Senior executives must lead management improvement efforts. When senior executives only give lip service to management efforts the result is normally the same: little happens.
When Dr. Deming was working with companies after the 1980’s NBC white paper, If Japan Can Why Can’t We, he wouldn’t work with companies if the CEO wasn’t attending the meetings and learning how to manage the organization better. Dr. Deming had seen far too many CEOs want improvement but wanted to delegate the effort of getting there. Dr. Deming saw when senior executives delegated improving the management system it didn’t work.
There are a number of problems with senior executives not taking improvement seriously. First, and most common, they don’t really believe it and have no interest in improving practices – they just want to magically get better results without improving how things are done.
Second many senior executives don’t understand what management improvement is about. They think it is something those other people do on the factor floor or in the call center or somewhere. The most important changes will be in the c-suite for organizations that make substantial improvements. But when executives are out of touch (as so many are) in both management practice and how their organization actually works (at the gemba) then improvement efforts are extremely difficult.
If those senior executives are taking part in the improving the management system they will learn and then will be able to help improve the management system. If they are not engaged in actively working PDSA (on their workload) learning about variation, looking at their organization as a system, making changes to the organization given an understanding of respect for people the potential gains are severely limited.
When you have senior leadership that understands their responsibility to improve the management decision you get the actions like those of Akio Toyoda. They don’t panic and are not driven by the short term focus and disrespect for evidence based management as so many other CEOs are (who instead favor HiPPO thinking).
Sadly most efforts are not very serious and at all those points where senior leaders could provide support, assistance, guidance and constancy of purpose they instead undermine efforts for creating a management system emphasizing continual improvement and customer focus. Predictably most of these efforts fail to provide much benefit.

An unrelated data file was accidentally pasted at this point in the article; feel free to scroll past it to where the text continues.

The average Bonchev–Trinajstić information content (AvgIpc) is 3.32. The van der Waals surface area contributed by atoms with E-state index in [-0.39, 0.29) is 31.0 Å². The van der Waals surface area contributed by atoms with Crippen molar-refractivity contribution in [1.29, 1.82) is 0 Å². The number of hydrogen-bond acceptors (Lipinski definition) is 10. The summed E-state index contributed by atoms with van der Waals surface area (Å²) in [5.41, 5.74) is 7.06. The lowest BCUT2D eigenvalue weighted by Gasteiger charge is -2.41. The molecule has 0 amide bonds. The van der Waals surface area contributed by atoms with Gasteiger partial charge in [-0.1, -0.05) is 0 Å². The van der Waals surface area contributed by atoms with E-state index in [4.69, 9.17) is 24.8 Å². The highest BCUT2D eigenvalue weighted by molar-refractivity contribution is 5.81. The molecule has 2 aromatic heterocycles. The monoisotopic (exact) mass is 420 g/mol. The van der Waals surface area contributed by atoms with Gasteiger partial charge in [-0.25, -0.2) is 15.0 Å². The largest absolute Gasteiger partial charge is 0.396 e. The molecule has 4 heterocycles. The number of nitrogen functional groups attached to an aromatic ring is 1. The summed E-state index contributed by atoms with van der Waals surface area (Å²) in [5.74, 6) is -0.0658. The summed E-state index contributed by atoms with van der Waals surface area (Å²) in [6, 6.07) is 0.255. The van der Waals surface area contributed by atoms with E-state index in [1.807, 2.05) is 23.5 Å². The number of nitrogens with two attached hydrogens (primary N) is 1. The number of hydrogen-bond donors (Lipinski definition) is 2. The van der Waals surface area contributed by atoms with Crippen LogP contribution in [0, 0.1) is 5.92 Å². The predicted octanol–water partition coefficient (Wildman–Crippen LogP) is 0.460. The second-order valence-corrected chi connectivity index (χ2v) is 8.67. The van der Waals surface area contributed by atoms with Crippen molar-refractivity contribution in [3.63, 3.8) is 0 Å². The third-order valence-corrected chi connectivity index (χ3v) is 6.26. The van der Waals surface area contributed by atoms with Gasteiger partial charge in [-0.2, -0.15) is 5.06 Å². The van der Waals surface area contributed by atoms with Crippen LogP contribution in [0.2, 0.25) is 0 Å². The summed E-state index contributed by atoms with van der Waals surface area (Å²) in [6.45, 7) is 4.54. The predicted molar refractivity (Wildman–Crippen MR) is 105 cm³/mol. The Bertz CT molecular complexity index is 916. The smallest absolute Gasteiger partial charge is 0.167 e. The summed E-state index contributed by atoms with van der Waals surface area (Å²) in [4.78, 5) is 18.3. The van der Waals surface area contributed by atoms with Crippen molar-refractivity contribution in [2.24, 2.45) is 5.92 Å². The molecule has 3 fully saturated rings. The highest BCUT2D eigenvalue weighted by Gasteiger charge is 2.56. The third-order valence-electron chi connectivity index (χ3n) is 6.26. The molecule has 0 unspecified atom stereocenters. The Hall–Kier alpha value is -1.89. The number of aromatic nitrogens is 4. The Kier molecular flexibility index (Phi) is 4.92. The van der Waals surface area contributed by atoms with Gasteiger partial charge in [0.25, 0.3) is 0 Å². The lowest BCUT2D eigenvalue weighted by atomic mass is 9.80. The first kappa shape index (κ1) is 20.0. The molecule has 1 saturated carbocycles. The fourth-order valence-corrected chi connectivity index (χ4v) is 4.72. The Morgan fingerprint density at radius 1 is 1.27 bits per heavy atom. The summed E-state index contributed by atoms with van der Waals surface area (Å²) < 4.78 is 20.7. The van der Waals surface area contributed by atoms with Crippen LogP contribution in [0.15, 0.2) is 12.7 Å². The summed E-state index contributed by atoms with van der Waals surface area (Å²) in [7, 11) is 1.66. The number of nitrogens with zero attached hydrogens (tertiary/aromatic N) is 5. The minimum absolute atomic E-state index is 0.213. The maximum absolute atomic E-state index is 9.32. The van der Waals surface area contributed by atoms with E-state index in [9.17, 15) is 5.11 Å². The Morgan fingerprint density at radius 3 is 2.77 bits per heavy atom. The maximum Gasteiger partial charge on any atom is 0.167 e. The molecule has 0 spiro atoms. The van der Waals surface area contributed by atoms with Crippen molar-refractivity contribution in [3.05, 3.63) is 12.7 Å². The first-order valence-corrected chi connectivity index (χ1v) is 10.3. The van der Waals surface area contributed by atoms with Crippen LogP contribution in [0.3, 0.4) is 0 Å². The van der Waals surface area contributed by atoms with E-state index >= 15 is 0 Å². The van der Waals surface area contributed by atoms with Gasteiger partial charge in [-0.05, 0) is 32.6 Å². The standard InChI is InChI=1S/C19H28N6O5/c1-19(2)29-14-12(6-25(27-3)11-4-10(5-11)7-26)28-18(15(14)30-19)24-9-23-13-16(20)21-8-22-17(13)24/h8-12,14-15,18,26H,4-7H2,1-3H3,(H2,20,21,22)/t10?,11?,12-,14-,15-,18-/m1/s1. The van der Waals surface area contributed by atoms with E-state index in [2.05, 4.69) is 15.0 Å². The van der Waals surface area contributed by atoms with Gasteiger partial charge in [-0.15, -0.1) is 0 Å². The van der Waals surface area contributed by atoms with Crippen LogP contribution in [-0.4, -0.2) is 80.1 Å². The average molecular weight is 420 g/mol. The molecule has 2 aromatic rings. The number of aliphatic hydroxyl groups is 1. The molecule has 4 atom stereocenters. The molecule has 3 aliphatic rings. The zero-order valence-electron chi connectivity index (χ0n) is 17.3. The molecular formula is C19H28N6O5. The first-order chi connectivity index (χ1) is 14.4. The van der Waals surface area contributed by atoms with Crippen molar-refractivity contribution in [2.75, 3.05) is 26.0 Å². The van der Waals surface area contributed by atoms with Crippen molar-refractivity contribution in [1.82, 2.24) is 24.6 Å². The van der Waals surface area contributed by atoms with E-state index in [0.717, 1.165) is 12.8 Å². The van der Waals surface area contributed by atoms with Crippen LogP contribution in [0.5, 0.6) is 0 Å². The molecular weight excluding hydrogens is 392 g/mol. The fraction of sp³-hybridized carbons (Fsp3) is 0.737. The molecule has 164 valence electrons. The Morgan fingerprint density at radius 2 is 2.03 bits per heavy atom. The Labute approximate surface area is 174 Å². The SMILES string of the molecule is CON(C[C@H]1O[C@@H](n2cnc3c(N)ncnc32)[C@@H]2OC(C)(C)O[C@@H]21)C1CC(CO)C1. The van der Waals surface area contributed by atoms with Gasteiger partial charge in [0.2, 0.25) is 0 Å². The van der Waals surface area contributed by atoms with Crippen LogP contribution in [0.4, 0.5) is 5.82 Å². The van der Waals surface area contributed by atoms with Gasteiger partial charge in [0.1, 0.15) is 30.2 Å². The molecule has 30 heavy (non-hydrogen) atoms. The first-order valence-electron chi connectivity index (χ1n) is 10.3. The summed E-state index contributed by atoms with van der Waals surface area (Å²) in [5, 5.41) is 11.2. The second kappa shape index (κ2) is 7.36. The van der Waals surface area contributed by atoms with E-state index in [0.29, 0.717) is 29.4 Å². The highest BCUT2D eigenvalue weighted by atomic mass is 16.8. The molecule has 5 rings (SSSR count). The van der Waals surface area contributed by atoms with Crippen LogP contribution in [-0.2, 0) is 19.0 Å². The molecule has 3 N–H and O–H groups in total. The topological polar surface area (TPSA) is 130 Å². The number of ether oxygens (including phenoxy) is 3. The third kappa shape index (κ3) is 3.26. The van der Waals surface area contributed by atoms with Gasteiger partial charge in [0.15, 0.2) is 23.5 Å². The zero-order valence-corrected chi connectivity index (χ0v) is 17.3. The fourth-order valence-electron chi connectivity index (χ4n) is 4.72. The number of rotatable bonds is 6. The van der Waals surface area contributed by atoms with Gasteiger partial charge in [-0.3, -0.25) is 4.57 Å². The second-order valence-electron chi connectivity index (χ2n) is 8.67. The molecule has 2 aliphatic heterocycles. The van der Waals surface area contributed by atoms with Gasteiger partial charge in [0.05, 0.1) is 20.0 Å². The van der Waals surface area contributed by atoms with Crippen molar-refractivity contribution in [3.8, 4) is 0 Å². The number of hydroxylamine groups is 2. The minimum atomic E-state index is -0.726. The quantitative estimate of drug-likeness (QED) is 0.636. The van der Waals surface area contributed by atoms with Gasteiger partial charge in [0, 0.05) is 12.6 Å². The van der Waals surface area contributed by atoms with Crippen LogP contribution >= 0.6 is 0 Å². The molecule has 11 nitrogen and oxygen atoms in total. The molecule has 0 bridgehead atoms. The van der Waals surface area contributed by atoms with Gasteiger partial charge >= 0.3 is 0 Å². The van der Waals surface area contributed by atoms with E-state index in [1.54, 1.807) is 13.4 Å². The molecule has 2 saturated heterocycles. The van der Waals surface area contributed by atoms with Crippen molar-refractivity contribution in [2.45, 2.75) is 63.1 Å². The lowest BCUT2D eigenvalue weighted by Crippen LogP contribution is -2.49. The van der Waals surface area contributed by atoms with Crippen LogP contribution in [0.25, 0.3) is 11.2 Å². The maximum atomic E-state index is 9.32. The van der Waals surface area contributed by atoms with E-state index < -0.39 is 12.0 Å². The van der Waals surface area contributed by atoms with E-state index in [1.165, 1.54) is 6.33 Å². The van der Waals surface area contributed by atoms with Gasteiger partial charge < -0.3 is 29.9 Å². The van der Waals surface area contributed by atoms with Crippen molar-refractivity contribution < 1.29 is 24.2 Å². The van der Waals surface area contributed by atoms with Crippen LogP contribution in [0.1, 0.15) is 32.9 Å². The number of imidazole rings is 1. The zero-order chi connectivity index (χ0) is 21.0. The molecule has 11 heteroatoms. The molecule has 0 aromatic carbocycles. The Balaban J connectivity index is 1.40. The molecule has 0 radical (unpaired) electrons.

Those organization often are able to adopt a few decent tools (checklists, flowcharts, control charts, standardized work instructions…) and maybe a bit of focus on some helpful ideas (such as: mistake proofing, voice of the customer, value streams, going to the gemba, addressing the root cause). The problem is the extent to which those new tools and ideas are used is very limited as the understanding is fairly superficial and the commitment to systemic improvement doesn’t exist. When the senior executives are not leading improvement of the management system they inevitably undermine the efforts of others because they don’t understand the impact of their actions.
This month the ASQâ€™s Influential Voices were asked to explore one of several topics including the one I chose: The Quality/C-Suite Connection. I have talked about how to get the c-level involved previously: Selling Quality Improvement, Building the Adoption of Management Improvement Ideas in Your Organization, Growing Your Circle of Influence and have discussed it in several of my podcast interviews.
Largely getting the c-level to understand their role in improving the management system boils down to getting people to think critically and for people to demand evidence based decision making (which requires an understanding of variation). Once that happens there is a natural path to adopting Deming’s ideas and lean management and continual improvement practices. The form it will take in each organization will vary but the principles are consistent. Of course the details of getting the c-level to think critically and use evidence based practices can be quite difficult.
Related: The aim of leadership is not merely to find and record failures of men – The Market Discounts Proven Leadership Far Too Quickly – How Could They Know? – Taking What You Donâ€™t Deserve, CEO Style